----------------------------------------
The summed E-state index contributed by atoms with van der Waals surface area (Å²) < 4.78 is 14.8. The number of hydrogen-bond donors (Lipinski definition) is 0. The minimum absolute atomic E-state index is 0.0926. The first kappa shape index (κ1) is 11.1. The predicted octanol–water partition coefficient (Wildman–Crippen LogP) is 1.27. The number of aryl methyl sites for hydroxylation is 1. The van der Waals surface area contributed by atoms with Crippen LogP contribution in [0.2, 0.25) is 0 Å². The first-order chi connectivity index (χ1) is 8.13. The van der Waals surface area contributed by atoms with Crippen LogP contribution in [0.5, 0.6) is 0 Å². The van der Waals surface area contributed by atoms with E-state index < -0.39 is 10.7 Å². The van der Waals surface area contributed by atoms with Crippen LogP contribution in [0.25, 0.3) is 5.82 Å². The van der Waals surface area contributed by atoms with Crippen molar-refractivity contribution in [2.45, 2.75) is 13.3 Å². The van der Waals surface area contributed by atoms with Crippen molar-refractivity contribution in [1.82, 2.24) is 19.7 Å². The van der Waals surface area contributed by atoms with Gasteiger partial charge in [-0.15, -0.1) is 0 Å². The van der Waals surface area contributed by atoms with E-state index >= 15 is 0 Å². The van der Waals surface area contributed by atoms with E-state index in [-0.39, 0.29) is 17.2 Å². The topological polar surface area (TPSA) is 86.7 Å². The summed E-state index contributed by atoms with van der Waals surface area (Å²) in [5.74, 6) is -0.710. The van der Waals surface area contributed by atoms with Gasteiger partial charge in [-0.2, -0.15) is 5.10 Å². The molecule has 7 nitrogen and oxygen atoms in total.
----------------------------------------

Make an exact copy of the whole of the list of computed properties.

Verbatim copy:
The summed E-state index contributed by atoms with van der Waals surface area (Å²) < 4.78 is 14.8. The number of hydrogen-bond donors (Lipinski definition) is 0. The minimum absolute atomic E-state index is 0.0926. The first kappa shape index (κ1) is 11.1. The predicted octanol–water partition coefficient (Wildman–Crippen LogP) is 1.27. The number of aryl methyl sites for hydroxylation is 1. The van der Waals surface area contributed by atoms with Crippen LogP contribution in [0.2, 0.25) is 0 Å². The first-order chi connectivity index (χ1) is 8.13. The van der Waals surface area contributed by atoms with Crippen LogP contribution in [0.5, 0.6) is 0 Å². The van der Waals surface area contributed by atoms with E-state index < -0.39 is 10.7 Å². The van der Waals surface area contributed by atoms with Crippen LogP contribution in [0.25, 0.3) is 5.82 Å². The van der Waals surface area contributed by atoms with Crippen molar-refractivity contribution in [2.45, 2.75) is 13.3 Å². The van der Waals surface area contributed by atoms with Crippen molar-refractivity contribution in [1.82, 2.24) is 19.7 Å². The van der Waals surface area contributed by atoms with Gasteiger partial charge in [-0.15, -0.1) is 0 Å². The van der Waals surface area contributed by atoms with E-state index >= 15 is 0 Å². The van der Waals surface area contributed by atoms with E-state index in [-0.39, 0.29) is 17.2 Å². The topological polar surface area (TPSA) is 86.7 Å². The summed E-state index contributed by atoms with van der Waals surface area (Å²) in [5.74, 6) is -0.710. The van der Waals surface area contributed by atoms with Gasteiger partial charge in [-0.2, -0.15) is 5.10 Å². The molecule has 7 nitrogen and oxygen atoms in total.